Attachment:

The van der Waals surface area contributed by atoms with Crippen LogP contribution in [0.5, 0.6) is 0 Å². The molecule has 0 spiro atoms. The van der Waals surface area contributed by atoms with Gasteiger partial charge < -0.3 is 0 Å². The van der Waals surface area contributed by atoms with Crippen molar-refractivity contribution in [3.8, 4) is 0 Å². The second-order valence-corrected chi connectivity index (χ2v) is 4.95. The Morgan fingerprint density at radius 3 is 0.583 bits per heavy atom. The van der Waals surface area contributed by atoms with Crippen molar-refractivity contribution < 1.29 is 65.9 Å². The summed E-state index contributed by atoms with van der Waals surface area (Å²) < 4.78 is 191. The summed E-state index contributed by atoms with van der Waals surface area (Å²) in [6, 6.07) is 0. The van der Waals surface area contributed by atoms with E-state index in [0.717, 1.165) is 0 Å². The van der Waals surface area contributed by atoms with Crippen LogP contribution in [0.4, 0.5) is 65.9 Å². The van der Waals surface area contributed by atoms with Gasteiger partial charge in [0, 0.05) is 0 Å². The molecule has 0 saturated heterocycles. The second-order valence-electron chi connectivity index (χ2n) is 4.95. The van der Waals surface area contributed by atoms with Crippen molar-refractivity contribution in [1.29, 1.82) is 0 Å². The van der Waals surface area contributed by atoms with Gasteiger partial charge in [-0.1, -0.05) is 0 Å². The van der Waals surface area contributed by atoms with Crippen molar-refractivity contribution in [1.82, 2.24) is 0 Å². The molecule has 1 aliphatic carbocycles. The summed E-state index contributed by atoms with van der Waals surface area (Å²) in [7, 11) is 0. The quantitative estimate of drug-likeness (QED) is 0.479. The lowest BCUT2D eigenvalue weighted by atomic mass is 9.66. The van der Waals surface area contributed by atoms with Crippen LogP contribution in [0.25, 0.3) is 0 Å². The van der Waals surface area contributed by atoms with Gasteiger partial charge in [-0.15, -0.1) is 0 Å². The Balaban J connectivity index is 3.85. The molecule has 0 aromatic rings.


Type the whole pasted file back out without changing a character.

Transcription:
The van der Waals surface area contributed by atoms with Crippen LogP contribution in [0.5, 0.6) is 0 Å². The molecule has 0 spiro atoms. The van der Waals surface area contributed by atoms with Gasteiger partial charge < -0.3 is 0 Å². The van der Waals surface area contributed by atoms with Crippen molar-refractivity contribution in [3.8, 4) is 0 Å². The second-order valence-corrected chi connectivity index (χ2v) is 4.95. The Morgan fingerprint density at radius 3 is 0.583 bits per heavy atom. The van der Waals surface area contributed by atoms with Crippen molar-refractivity contribution < 1.29 is 65.9 Å². The summed E-state index contributed by atoms with van der Waals surface area (Å²) < 4.78 is 191. The summed E-state index contributed by atoms with van der Waals surface area (Å²) in [6, 6.07) is 0. The van der Waals surface area contributed by atoms with E-state index in [0.717, 1.165) is 0 Å². The van der Waals surface area contributed by atoms with Crippen LogP contribution in [0.4, 0.5) is 65.9 Å². The van der Waals surface area contributed by atoms with Gasteiger partial charge in [0, 0.05) is 0 Å². The molecule has 0 saturated heterocycles. The second-order valence-electron chi connectivity index (χ2n) is 4.95. The van der Waals surface area contributed by atoms with Crippen molar-refractivity contribution in [1.29, 1.82) is 0 Å². The van der Waals surface area contributed by atoms with Gasteiger partial charge in [-0.1, -0.05) is 0 Å². The van der Waals surface area contributed by atoms with Crippen molar-refractivity contribution in [1.82, 2.24) is 0 Å². The molecule has 1 aliphatic carbocycles. The summed E-state index contributed by atoms with van der Waals surface area (Å²) in [7, 11) is 0. The quantitative estimate of drug-likeness (QED) is 0.479. The lowest BCUT2D eigenvalue weighted by atomic mass is 9.66. The van der Waals surface area contributed by atoms with Crippen LogP contribution in [0.25, 0.3) is 0 Å². The van der Waals surface area contributed by atoms with Gasteiger partial charge in [-0.15, -0.1) is 0 Å². The Balaban J connectivity index is 3.85. The molecule has 0 aromatic rings.